Gender of cow's fetus affects milk production

Gender of cow's fetus affects milk production

When it comes to Holstein dairy cows and how much milk they produce for their offspring, researchers have determined that daughters are preferred.

WHEN it comes to Holstein dairy cows and how much milk they produce for their offspring, Kansas State University and Harvard University researchers have determined that daughters are preferred.

A study of 2.39 million lactation records from 1.49 million dairy cows showed that cows produce significantly more milk for daughters than for sons across lactation, said Barry Bradford, an associate professor in Kansas State's department of animal sciences and industry.

He collaborated on the study with Katie Hinde in Harvard's department of human evolutionary biology, graduate student Abigail Carpenter at Kansas State and John Clay with Dairy Records Management Systems in Raleigh, N.C.

"Our results provide the first direct evidence that the sex of a gestating fetus can influence milk production," Bradford said. "One possible explanation is that a daughter is able to let her mom know, in advance, that she expects to receive more milk than her brothers."

In addition, the researchers found that the sex of the fetus a cow is carrying can enhance or diminish the production of milk during an established lactation and that the sex of the fetus gestated in the first pregnancy has persistent consequences for milk production on the second lactation.

Results of the study are available in PLOS One.

The study also could have implications for humans, Hinde said.

"Among the surprises in this study was the fact that the bias was in favor of daughters rather than sons, as some evolutionary hypotheses have predicted. Daughters seemed to have the most dramatic effect on the initial development of the mammary gland, because the bias against sons was greatest in the first lactation," Bradford said.

The team also found that the percentages of fat and protein in milk did not differ among cows that gestated a son or daughter, so the quality of milk was the same. However, because the quantity was greater after gestating a daughter, the total amounts of milk fat and protein after gestating a daughter were higher than after gestating a son.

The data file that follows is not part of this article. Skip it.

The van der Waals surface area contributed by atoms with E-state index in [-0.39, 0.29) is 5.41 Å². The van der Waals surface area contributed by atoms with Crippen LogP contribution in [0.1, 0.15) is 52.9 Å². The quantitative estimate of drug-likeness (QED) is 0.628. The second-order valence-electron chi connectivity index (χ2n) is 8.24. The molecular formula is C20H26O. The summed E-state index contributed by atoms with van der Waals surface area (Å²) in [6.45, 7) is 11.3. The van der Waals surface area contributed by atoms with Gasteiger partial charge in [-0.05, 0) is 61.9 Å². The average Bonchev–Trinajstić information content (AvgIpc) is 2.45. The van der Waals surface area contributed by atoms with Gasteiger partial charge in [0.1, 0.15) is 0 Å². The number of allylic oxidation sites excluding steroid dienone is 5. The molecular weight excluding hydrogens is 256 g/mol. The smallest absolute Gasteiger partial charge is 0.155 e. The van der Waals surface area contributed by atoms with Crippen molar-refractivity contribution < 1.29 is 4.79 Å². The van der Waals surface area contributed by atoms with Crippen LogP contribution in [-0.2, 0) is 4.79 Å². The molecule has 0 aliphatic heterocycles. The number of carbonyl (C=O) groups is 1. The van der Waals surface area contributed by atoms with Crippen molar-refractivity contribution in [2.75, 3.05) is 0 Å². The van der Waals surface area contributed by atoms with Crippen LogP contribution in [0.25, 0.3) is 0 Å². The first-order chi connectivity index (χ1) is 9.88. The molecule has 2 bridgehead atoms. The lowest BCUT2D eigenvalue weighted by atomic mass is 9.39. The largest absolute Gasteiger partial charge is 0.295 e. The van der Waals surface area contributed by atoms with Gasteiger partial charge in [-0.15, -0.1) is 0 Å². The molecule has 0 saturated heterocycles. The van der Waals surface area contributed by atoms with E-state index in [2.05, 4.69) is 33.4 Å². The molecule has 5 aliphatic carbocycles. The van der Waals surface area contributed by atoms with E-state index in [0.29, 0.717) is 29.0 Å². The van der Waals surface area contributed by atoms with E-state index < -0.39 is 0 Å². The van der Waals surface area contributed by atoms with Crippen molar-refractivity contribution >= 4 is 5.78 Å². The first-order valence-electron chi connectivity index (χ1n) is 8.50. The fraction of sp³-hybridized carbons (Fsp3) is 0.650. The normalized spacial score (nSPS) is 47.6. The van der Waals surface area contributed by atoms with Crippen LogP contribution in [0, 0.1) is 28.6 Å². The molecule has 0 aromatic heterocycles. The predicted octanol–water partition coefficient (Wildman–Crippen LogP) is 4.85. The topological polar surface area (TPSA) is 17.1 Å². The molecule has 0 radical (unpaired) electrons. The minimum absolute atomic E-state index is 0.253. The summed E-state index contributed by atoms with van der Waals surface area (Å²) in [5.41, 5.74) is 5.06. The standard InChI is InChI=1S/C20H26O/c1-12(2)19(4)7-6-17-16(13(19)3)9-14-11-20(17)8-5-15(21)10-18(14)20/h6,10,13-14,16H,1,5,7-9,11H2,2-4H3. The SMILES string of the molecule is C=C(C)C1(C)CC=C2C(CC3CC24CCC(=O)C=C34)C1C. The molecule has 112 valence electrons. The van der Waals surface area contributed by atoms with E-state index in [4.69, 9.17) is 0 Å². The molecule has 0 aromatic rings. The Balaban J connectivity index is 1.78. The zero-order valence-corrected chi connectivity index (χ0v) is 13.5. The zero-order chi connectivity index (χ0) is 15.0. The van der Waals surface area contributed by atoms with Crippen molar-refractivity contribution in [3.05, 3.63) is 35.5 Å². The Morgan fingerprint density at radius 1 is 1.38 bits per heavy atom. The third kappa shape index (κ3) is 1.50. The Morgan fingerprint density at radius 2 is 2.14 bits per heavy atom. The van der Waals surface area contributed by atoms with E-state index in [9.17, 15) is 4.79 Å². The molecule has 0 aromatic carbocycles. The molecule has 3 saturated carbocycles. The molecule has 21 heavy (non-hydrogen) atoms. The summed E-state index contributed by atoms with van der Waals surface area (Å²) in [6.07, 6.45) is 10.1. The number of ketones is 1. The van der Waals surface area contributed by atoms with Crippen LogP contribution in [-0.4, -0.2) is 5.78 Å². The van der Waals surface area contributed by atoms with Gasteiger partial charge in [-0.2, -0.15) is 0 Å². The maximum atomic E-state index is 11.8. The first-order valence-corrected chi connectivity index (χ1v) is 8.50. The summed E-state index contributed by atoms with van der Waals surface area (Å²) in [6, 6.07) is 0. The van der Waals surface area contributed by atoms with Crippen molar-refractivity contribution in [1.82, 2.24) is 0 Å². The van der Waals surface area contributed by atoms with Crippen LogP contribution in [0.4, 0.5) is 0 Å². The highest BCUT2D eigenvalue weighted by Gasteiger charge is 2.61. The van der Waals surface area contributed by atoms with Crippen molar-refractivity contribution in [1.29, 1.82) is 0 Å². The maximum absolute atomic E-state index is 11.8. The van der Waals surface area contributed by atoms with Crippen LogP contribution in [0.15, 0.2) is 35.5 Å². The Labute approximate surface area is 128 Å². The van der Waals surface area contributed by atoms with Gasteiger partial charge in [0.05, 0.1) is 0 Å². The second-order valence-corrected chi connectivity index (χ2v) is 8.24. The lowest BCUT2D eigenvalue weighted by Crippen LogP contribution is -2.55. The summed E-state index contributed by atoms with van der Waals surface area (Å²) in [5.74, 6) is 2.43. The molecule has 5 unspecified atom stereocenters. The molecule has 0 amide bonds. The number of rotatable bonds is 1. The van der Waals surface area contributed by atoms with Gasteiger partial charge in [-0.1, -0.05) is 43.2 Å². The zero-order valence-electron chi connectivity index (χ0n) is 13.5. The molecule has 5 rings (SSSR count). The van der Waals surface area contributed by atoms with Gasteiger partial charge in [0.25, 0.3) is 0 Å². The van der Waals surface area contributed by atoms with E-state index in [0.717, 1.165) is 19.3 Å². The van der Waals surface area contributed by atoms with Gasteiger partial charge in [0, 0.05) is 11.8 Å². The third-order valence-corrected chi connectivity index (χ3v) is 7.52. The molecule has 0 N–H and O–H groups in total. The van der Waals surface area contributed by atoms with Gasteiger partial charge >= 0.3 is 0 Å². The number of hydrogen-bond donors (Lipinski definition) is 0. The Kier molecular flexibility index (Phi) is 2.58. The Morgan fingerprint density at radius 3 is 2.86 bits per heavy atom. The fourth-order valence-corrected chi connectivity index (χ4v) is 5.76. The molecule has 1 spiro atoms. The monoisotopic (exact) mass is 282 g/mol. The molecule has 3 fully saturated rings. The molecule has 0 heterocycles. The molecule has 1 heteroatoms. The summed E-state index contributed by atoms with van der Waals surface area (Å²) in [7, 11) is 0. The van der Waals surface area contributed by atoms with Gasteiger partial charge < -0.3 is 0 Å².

Standardized husbandry in the dairy industry, combined with systematic milking procedures, detailed recordkeeping and large sample sizes, made the dairy cow a powerful model for the exploration of milk synthesis, the researchers explained.

The study was derived from all of the lactation records from 1995 to 1999 in a database managed by Dairy Records Management Systems.

How does the fetus influence milk synthesis? It's likely that hormones from the fetus and placenta differ between fetal sons and daughters. Those hormones may subsequently enter the maternal bloodstream and affect milk-producing cells in the mammary gland, the researchers said.

"After finding the programming effect of fetal sex on subsequent lactations, our team discussed the possibility that daughters were releasing hormones into the maternal circulation that could directly influence the mammary gland," Bradford said. "It occurred to us that if this was true, becoming pregnant with a daughter might influence milk production even in an ongoing lactation. I was floored when we tested that effect and found it to be significant as well."

Cows that had two daughters back to back produced about 445 kg (about 980 lb.) more milk across the first two lactations than cows that had back-to-back sons, he said.

Artificial insemination is standard practice in the dairy industry, and producers have the option of buying sex-selected semen.

"According to our rough calculations, taking into account the wholesale value of milk, the number of two-year-old heifers added to U.S. dairy herds annually, the production advantage across the first two lactations of conceiving a daughter on the first pregnancy and the increased probability of conceiving a daughter from sex-selected semen suggests a gross value in the neighborhood of $200 million in milk production across the first two lactations alone," the team reported.